1. He abruptly made a u-turn in the middle of the road to circle back to show us something he had seen on the side of the road. It turned out that it was a man riding a donkey in the midday heat. As we looked to the ground, we could see that he had harnessed the largest lizard I have ever seen in the wild. He had a rope around the lizard's hind legs, and the lizard was snapping its wide mouth open and shut. I did not photograph this scene because I knew if I had been outside trapping lizards on a hot day, I would have been really irritated to have a bunch of tourists photograph me from the comfort of an air conditioned minibus. Also, I felt sorry for the lizard--I like lizards pretty well anyway, and this one was truly magnificent.
I asked our guide why the man had trapped a lizard. She asked our driver and then translated back to me that the man wanted to graze his cows in the field, and that these lizards stole the cows' milk. I had never heard of lizards drinking cows' milk before, but as one of our friends on the trip later pointed out, nobody goes out in the midday heat to trap lizards for fun.
2. When we stopped for lunch somewhere in the middle of our drive, he revealed to us (through our guide) that he had a rather large supply of different kinds of alcohol on hand, and advised everyone to drink after lunch to break up the grease in our food. He had mostly hard liquor, but I think one bottle of wine, also. I'm not much of a drinker anyway, and in the heat, nothing sounded worse to me, so I decided to take my chances with the greasy food. Some of my friends on the trip enjoyed our little minibar, though, so he didn't have to feel like his thoughtful gesture was in vain.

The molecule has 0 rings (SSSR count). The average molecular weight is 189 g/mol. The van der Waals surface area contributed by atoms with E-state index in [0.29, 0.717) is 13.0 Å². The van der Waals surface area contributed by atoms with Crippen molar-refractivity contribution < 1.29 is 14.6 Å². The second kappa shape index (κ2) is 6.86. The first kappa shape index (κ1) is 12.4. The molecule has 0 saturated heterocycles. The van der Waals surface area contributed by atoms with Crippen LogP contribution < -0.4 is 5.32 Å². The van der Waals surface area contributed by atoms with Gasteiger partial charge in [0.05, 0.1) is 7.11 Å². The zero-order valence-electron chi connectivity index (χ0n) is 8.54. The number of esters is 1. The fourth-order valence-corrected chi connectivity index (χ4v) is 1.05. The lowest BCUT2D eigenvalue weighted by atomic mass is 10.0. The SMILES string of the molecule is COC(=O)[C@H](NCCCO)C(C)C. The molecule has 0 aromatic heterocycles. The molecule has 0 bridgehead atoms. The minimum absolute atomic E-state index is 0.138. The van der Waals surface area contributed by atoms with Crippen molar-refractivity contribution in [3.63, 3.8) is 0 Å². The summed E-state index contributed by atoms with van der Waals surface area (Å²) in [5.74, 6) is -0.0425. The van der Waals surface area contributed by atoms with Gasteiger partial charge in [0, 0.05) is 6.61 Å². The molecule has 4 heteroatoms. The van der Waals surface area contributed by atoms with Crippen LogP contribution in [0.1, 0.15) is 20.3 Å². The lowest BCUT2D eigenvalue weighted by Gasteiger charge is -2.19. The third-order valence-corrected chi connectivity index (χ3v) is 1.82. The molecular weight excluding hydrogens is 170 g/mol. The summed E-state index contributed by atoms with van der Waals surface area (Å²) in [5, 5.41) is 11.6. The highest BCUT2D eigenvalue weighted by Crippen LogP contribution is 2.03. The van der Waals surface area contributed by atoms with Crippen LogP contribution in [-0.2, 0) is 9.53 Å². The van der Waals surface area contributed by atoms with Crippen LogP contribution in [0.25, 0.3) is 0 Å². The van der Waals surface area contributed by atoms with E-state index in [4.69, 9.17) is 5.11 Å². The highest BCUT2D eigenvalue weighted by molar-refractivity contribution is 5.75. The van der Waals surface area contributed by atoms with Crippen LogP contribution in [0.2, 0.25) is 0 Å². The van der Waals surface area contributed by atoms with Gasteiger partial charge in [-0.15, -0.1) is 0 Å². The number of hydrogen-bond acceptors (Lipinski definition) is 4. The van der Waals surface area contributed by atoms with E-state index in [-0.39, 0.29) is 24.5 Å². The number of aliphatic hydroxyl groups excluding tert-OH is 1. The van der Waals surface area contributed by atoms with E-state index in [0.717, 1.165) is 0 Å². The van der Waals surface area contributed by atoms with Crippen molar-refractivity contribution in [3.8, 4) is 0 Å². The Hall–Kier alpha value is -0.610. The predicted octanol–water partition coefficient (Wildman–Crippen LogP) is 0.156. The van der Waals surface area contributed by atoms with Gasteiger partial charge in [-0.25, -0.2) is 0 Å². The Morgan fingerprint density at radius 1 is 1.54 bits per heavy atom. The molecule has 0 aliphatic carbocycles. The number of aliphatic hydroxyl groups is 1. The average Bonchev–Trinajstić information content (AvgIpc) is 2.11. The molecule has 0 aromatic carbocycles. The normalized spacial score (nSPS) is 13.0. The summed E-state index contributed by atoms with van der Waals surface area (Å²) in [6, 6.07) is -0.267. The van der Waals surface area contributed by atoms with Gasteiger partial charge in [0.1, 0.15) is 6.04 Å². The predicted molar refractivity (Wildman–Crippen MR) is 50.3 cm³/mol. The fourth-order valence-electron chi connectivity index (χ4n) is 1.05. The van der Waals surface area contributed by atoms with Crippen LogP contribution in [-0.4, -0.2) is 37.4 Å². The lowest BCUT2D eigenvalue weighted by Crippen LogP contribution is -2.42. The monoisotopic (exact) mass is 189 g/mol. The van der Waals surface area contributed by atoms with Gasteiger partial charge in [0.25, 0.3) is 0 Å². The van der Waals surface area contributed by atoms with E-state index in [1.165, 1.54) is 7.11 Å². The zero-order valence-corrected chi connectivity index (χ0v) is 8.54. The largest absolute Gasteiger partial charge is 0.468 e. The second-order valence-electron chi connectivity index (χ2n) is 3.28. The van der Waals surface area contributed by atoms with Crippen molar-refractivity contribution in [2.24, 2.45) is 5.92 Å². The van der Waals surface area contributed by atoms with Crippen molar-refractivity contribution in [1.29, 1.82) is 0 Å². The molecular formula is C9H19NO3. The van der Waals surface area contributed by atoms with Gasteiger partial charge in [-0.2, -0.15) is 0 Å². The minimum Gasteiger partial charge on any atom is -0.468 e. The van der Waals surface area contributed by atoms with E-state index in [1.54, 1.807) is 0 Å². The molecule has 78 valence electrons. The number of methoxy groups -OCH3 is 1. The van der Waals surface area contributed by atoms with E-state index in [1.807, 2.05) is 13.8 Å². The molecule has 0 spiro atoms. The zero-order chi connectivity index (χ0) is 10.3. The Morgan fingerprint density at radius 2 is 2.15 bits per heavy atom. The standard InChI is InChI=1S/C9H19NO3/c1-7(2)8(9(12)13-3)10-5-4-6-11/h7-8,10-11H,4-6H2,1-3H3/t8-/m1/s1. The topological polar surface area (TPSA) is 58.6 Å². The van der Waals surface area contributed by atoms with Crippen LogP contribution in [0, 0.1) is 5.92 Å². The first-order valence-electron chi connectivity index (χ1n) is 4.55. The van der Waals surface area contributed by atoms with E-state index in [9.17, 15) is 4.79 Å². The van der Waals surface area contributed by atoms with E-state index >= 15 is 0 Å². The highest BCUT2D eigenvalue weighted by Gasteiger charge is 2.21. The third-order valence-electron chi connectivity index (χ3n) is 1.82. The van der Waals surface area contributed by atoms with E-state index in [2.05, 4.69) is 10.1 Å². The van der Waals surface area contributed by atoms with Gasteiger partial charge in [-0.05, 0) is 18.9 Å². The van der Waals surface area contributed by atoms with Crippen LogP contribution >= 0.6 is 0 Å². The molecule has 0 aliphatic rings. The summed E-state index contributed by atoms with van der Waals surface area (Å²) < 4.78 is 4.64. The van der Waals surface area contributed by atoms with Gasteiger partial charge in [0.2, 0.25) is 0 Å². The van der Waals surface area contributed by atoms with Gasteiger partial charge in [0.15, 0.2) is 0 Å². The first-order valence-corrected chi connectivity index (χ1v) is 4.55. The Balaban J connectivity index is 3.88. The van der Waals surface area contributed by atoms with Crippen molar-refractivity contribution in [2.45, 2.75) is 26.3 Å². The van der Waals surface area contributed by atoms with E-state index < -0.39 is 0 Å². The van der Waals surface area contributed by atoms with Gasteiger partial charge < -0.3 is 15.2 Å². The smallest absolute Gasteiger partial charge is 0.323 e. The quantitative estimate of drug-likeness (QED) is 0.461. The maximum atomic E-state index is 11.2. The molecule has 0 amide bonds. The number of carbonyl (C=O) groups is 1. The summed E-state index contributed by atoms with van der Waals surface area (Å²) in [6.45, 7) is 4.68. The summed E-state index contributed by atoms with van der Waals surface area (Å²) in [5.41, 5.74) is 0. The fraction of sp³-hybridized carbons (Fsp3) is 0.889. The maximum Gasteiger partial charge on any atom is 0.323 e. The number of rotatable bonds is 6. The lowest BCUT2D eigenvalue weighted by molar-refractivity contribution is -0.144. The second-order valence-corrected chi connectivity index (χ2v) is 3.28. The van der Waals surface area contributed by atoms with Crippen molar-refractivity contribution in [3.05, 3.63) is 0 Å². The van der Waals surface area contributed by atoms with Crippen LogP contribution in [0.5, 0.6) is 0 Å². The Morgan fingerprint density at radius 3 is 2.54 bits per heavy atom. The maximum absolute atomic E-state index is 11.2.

It was interesting watching the scenery become gradually greener until we finally reached Bukhara. When we arrived, it was close to evening. We went out to dinner and saved the bulk of our sightseeing for the next day.
After a breakfast in our hotel that included large platters of fresh apricots and cherries, we visited the summer palace of the last emir of Bukhara. It was quite a compound, and included a mix of more traditional and European design elements. There were also a number of beautiful--but very screechy--peacocks wandering around. We were told that they were descended from the emir's peacocks.
After lunch, we spent the rest of the day exploring Bukhara on foot. Here were some of the highlights:
The Ismail Samani mausoleum, which was completed in the tenth century:
Seeing an old mosque still being used for prayers:
A mix of old and new in the city:
Kalan mosque (I think! Maybe I should have written down what I was photographing, rather than relying on my faulty memory):
The Chor Minor ("four minarets") madrasah. Each of the four minarets represents a different faith (Islam, Christianity, Judaism, and Buddhism):
Bukhara's synagogue. The rabbi's son spoke with us and said that Bukhara has about 150 Jewish families today, some of whom are foreign.
This didn't really lend itself to photographs, but Bukhara had so many fruit trees, especially mulberry and apricot. I love fruit, so I was enchanted.
After spending one full day and two nights in Bukhara, we were scheduled to go to Samarkand, via Tamerlane's birthplace!